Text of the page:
To that end, Bill Bryson apprenticed himself to a host of the world's most profound scientific minds, living and dead. His challenge is to take subjects like geology, chemistry, paleontology, astronomy, and particle physics and see if there isn't some way to render them comprehensible to people, like himself, made bored (or scared) stiff of science by school.
On his travels through space and time, Bill Bryson encounters a splendid gallery of the most fascinating personalities ever to ask a hard question. In their company, he undertakes a sometimes profound, sometimes funny, and always supremely clear and entertaining adventure in the realms of human knowledge. Science has never been more involving, and the world we inhabit has never been more full of wonder and delight.
©2003 Bill Bryson; (P)2003 Random House, Inc. Random House Audio, a division of Random House Inc.
"Destined to become a modern classic of science writing." (The New York Times Book Review)
I admit I am a big Bryson fan, but this is his best book yet. I'll let others speak to content, but I wanted to urge parents to share this book with their kids. I read the unabridged hard copy, then downloaded the abridged version so I could share it with my daughters - ages 10, 16, and 18. We listened on a long road trip through Montana. If you can believe it, they all cried when it was over, touched by Bryson's poignant message at the end about our place in the universe and the attendant responsibility of being at the (current) pinnacle of evolution. When we got home, my two older daughters immediately went to the bookstore to purchase their own copies so they could read the entire book again. It's gotta be good when your teenagers can't put it down. And it has generated great family conversation about a wide variety of topics ever since. Listen to this book. It will make you a more interesting and interested person . . . .
As I listened to this book, I had the feeling that it was missing a lot of details, explanations, and Brysonisms though it was nonetheless enjoyable. At the very end, I realized that this is an abridged version due the the crediting of an abridgement editor (I hadn't noticed that the abridgement notice on audible). The audio recording is only about half the book. No wonder it seemed sketchy. From what I've read of the book, it seems much better. I hope that Bill or Random House will put out a recording of the whole book.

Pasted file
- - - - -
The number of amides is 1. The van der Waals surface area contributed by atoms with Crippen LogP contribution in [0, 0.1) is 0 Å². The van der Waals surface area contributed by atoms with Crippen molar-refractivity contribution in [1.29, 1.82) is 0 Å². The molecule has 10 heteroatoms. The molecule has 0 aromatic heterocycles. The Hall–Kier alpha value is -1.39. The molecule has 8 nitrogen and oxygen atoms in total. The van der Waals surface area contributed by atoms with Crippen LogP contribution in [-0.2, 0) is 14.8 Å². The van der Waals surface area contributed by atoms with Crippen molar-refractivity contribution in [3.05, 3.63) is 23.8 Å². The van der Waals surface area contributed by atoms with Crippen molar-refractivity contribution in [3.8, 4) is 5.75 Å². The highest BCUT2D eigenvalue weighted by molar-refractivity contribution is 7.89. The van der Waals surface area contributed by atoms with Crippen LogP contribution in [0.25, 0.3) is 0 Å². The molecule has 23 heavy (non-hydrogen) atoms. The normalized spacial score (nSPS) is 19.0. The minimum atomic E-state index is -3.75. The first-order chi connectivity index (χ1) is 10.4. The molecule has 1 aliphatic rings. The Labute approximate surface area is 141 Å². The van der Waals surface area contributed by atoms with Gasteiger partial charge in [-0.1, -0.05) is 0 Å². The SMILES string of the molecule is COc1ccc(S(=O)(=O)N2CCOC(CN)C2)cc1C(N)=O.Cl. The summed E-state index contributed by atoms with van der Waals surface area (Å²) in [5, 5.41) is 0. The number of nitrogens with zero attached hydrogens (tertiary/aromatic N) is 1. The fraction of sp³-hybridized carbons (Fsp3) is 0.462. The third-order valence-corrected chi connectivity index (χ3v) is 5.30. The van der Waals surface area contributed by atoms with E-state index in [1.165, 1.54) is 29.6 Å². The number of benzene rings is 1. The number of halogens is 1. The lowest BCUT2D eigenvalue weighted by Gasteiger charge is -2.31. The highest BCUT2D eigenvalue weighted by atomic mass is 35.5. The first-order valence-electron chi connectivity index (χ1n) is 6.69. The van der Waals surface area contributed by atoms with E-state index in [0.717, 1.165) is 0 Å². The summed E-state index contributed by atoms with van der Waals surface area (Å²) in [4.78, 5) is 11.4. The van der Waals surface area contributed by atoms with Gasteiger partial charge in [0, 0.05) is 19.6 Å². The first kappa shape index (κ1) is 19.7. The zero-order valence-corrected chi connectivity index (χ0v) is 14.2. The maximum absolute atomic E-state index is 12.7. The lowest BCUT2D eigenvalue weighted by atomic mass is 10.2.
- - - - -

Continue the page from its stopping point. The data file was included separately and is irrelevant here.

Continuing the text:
What more can you ask for? From atoms to cosmology, we learn not only of why people think what they do, but also some of the characters who initially thought that way. I had no idea that Issac Newton was such an oddball; it certainly lets you know that nerds are not a new phenomena.
In short, simply fabulous. If this book in anyway piques your interest, then you definitely should select it. Never have I enjoyed a book on such weighty matters - it is concise, informative, thought provoking, while at all times witty!
As a scientist, I often find books designed for the nonscientist to be oversimplified or simply wrong. This book is rigorously accurate while presenting the material with a clarity and precision that keeps you both interested and informed. I give this audio book the highest rating as the most enjoyable I have listened to of the past 30 audio books I have enjoyed.
The author is also the narrator, and he is excellent. He makes the subjects of particle physics, anthropology and geology exciting and he presents the material with a mixture of timeline and relevance that brings everything together. Only at the very end does he present his opinions about all this, and they are worth listening to, but regardless of your views, you will enjoy the book.
This is as good as it gets. You owe yourself a listen.
First off, the narrator is perfect. *Perfect.* Just an outstanding voice, perfect pitch and inflection, and delivers the many wry, humorous lines with the dry tone only the English can truly manage.